How to engage multiple stakeholders to strengthen your movement

Written by Zia ur Rehman, AwazCDS-Pakistan

Please describe a situation when your organisation or project needed to diversify strategies to strengthen your movement. 

Due to historical and cultural barriers, SRHR education and services are largely disliked in Pakistan, even amongst victims of sexual abuse. Most civil society organisations (CSOs) do not have the understanding or capacity to tackle the challenges faced by our young people. Shrinking civic spaces and new regulations regarding the operations of CSOs have impeded movement building on SRHR issues in Pakistan and forced us to be creative and wide-reaching in our strategies.

How did you work on this problem and what changes did you make?

In order to create a powerful SRHR network across Pakistan we worked with four like-minded Provincial Partner Organisations to identify CSOs as District Partner Organisations. The best thing was that each of these members leading the district group then had increased ownership in the movement. This resulted in 40 grassroots organisations who are best placed to know their communities, government and issues all feeling invested in the movement and its success. These organisations represent women, girls, youth, people living with disabilities (PWDs), religious groups, sexual minorities and transgender communities. They were trained on body changes, puberty, risky behaviours, sexual orientations and behaviours, and societal taboos. All organisations are treated equally within the network and are governed through national and provincial steering committees, represented by the members themselves.

What did you achieve?

  • Ujala mobilised policy makers and legislatures to bring about policy reforms concerning violence against women, early-age marriages, domestic violence, violence against transgender communities, and child protection.
  • Grassroots civil society has been strengthened to create spaces and choices for young people.
  • The first ever research study on the status of SRHR in Pakistan has been launched and disseminated globally.
  • An SRHR-related agenda and demands were included in mainstream and regional party manifestos on the eve of general elections in July 2018.
  • We developed a participatory performance assessment tool to help members of the movement build their own capacity and learnings.

What did you learn from this experience?

  • Working through trusted partner organisations is cost effective, efficient, resourceful and produces better outcomes.
  • Managing partner organisations is an uphill task. However, once you develop trust and successfully build capacity, this one-time investment of energy, resources and time converts into long-term relationships and fruitful outcomes, strengthened through shared struggles.
  • Sharing resources and ideas openly and transparently brings more resources and future opportunities.
  • Regular engagement and investment in partner organisations is key to keeping a movement’s momentum. For example, we ensure that there are activities in every district monthly, along with continual advocacy efforts.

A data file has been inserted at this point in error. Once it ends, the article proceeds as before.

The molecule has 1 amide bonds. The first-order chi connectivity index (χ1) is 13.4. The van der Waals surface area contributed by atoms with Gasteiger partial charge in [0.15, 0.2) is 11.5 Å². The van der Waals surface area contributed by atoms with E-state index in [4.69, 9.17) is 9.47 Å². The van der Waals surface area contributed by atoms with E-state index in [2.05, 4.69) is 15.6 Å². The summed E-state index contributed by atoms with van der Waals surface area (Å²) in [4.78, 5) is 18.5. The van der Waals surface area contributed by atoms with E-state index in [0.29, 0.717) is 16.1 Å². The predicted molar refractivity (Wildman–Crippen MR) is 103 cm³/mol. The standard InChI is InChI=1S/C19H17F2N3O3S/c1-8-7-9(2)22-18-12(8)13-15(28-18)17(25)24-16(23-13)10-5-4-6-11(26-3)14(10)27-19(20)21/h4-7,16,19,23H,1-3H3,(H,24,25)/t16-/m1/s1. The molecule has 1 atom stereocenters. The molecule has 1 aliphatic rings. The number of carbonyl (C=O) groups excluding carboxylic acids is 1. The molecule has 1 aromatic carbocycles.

What are your top tips for someone facing the same or similar issues?

  • Be open and provide equal leadership opportunities for all members of the movement in line with their capacity and interest. One of the best ways to do this is to keep members involved with all processes, budgets, and plans. We share these across the movement so that members take real ownership over them.
  • Transparency, consistency and resilience are key to the success of any movement . We discuss these values in the initial planning meetings, and make it explicit that different organisations will get more or less support depending on their commitment to working with these ethics.
  • Build the capacity of your members with support and guidance. For example, we developed a participatory performance tool to help measure which organisations which need more capacity strengthening support. We have also run small competitions between CSOs to encourage certain disciplines such as collecting good case studies, and transparency in payments.
  • Encourage sharing and learning between CSOs. For example, some of our CSOs working on gender based violence have now learnt how to better integrate SRHR into their programming.

Zia ur Rehman, AwazCDS-Pakistan

Zia ur Rehman founded AwazCDS-Pakistan in 1995 and has been central to the success of their Ujala movement, centred around building support for sexual and reproductive health and rights (SRHR) in Pakistan. He is a well-known development advocate and lobbyist, community-level civil and political rights activist, writer and poet. He led the Leave No One Behind Campaign for the implementation of the Sustainable Development Goals (SDGs) in Pakistan, and was among the finalists for the SDG Actions Award in 2018. He has represented Pakistan and spoken on behalf Pakistani and Asian CSOs at various local, national, regional and global conferences, including at the United Nations.

AwazCDS-Pakistan website